In this case, you don't have to rely on the boomerang; it's strictly optional. However, you'll have far better luck rescuing Zelda if you do make use of it. Her cell is guarded by a more advanced soldier who can soak up a remarkable amount of abuse and deals tremendous damage at a decent range by wielding a flail. It's difficult to dart in to land a blow without taking a reciprocal hit from his deadly ball-and-chain if you rely strictly on swordplay, but the boomerang has the ability to stun the gaoler long enough for you to duck in for an attack and step back to safety before he can recover and fling his flail at you. While this process takes a small amount of patience, this too has value: Enemies often have the same damage-recovery invincibility protection as Link, and combat in ALttP can't be brute-forced. Simply hammering the attack button won't work, and the quick in-and-out strategy that works best against Zelda's captor establishes the pattern that you'll be using throughout the game.
With the guard defeated, you can collect the dungeon's "big key"; elsewhere, big keys unlock the door to a boss' chamber, but here they allow you to liberate the boss' captive. Of course, the rescue of Zelda at this early hour isn't the end of the game; the quest has only just begun, and you have to physically lead the princess to safety back up through the dungeon and along a secret path from the castle to a nearby village. The underground escape route serves as your first real non-boss combat challenge, as the rats and snakes that populate the sewers move more erratically (and aggressively) than the castle's soldiers. On top of that, the tunnels are drenched in darkness, forcing you not only to switch your sub-weapon from boomerang back to the lantern but also to manage your magic meter (as using the lantern to temporarily light torches throughout the tunnels depletes a small amount of mana). It's a nice taste of the adventure ahead: The need to juggle equipment, manage resources, and balance combat with exploration. There's even a conspicuously damaged wall for you to return to break open with bombs later in the game, presenting your first glimpse of completist backtracking.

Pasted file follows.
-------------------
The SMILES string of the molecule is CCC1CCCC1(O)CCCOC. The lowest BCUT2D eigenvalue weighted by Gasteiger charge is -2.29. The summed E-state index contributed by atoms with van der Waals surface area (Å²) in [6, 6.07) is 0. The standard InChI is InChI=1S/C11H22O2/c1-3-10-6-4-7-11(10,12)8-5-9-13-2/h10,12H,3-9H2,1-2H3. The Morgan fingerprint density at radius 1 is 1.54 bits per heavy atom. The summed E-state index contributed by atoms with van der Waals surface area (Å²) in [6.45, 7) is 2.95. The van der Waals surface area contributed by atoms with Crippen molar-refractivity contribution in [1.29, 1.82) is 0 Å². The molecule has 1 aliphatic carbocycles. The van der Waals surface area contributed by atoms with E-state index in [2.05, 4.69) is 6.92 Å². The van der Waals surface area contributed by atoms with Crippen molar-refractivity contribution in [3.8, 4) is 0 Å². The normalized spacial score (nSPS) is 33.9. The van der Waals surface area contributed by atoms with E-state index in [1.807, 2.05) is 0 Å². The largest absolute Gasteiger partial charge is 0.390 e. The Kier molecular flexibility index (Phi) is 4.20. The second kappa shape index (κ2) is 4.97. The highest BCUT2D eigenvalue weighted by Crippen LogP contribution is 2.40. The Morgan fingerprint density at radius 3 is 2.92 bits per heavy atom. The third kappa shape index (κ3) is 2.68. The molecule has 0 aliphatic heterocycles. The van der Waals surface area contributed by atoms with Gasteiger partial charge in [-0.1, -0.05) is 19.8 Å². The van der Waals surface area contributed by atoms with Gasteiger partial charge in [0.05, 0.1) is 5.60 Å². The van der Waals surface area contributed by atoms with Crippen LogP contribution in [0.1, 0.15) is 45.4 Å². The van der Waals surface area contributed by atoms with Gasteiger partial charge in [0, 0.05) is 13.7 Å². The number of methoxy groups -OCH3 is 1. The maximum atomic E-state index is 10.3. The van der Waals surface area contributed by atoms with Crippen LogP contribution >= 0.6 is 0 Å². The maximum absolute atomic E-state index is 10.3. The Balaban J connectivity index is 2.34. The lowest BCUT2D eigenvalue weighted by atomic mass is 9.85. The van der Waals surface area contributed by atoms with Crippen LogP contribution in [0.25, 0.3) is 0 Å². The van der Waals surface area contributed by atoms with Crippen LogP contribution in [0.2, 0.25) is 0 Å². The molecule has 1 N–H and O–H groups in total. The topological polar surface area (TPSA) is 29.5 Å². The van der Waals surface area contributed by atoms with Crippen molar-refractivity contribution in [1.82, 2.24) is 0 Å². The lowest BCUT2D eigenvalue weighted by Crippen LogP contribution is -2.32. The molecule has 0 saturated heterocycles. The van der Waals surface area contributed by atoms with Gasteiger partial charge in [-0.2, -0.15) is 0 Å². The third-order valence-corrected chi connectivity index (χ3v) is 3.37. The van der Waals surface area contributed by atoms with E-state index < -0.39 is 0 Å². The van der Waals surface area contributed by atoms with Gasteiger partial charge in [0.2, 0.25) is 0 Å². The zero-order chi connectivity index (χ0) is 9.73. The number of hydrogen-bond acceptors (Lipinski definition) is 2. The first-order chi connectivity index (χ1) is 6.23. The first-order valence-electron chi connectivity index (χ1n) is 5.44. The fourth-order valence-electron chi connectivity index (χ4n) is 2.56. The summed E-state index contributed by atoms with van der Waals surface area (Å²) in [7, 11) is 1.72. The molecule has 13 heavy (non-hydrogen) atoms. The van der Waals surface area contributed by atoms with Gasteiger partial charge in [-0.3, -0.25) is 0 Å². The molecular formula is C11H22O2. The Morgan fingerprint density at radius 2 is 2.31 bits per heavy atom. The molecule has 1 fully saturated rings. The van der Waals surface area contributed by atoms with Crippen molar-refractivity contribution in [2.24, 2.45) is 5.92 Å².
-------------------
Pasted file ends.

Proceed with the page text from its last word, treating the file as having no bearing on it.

Once you reach the sanctuary and leave Zelda in what appears to be safety, the game properly begins. While this introduction arms players with an understanding of ALttP's mechanics and other basics, it also leaves behind a lingering question: What is there to do in a Zelda game once you've saved Princess Zelda? With the game's "main" objective seemingly completed, a new and more involved story unfolds as Link seeks to expose the truth behind the grim events that went down at Hyrule Castle to cause Zelda to become a prisoner in her own home.
Next week: A prologue as big as some entire games.